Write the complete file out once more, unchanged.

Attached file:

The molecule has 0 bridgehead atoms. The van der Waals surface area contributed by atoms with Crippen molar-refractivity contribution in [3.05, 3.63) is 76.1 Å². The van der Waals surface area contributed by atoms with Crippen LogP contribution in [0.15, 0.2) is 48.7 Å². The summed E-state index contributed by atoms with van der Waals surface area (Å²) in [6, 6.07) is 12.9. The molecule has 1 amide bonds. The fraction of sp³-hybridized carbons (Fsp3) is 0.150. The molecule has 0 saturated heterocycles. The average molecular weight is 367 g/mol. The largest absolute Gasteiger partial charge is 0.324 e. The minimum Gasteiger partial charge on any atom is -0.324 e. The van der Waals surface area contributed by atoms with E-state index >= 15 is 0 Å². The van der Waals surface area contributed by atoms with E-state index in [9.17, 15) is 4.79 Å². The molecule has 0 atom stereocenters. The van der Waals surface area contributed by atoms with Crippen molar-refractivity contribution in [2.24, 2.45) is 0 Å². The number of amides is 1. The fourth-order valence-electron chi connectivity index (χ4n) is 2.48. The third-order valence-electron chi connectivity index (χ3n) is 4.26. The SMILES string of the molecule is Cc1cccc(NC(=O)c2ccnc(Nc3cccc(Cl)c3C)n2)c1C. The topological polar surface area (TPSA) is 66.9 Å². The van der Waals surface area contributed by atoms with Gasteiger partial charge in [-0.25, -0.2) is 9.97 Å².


The molecule has 0 bridgehead atoms. The van der Waals surface area contributed by atoms with Crippen molar-refractivity contribution in [3.05, 3.63) is 76.1 Å². The van der Waals surface area contributed by atoms with Crippen LogP contribution in [0.15, 0.2) is 48.7 Å². The summed E-state index contributed by atoms with van der Waals surface area (Å²) in [6, 6.07) is 12.9. The molecule has 1 amide bonds. The fraction of sp³-hybridized carbons (Fsp3) is 0.150. The molecule has 0 saturated heterocycles. The average molecular weight is 367 g/mol. The largest absolute Gasteiger partial charge is 0.324 e. The minimum Gasteiger partial charge on any atom is -0.324 e. The van der Waals surface area contributed by atoms with E-state index >= 15 is 0 Å². The van der Waals surface area contributed by atoms with E-state index in [9.17, 15) is 4.79 Å². The molecule has 0 atom stereocenters. The van der Waals surface area contributed by atoms with Crippen molar-refractivity contribution in [2.24, 2.45) is 0 Å². The number of amides is 1. The fourth-order valence-electron chi connectivity index (χ4n) is 2.48. The third-order valence-electron chi connectivity index (χ3n) is 4.26. The SMILES string of the molecule is Cc1cccc(NC(=O)c2ccnc(Nc3cccc(Cl)c3C)n2)c1C. The topological polar surface area (TPSA) is 66.9 Å². The van der Waals surface area contributed by atoms with Gasteiger partial charge in [-0.25, -0.2) is 9.97 Å².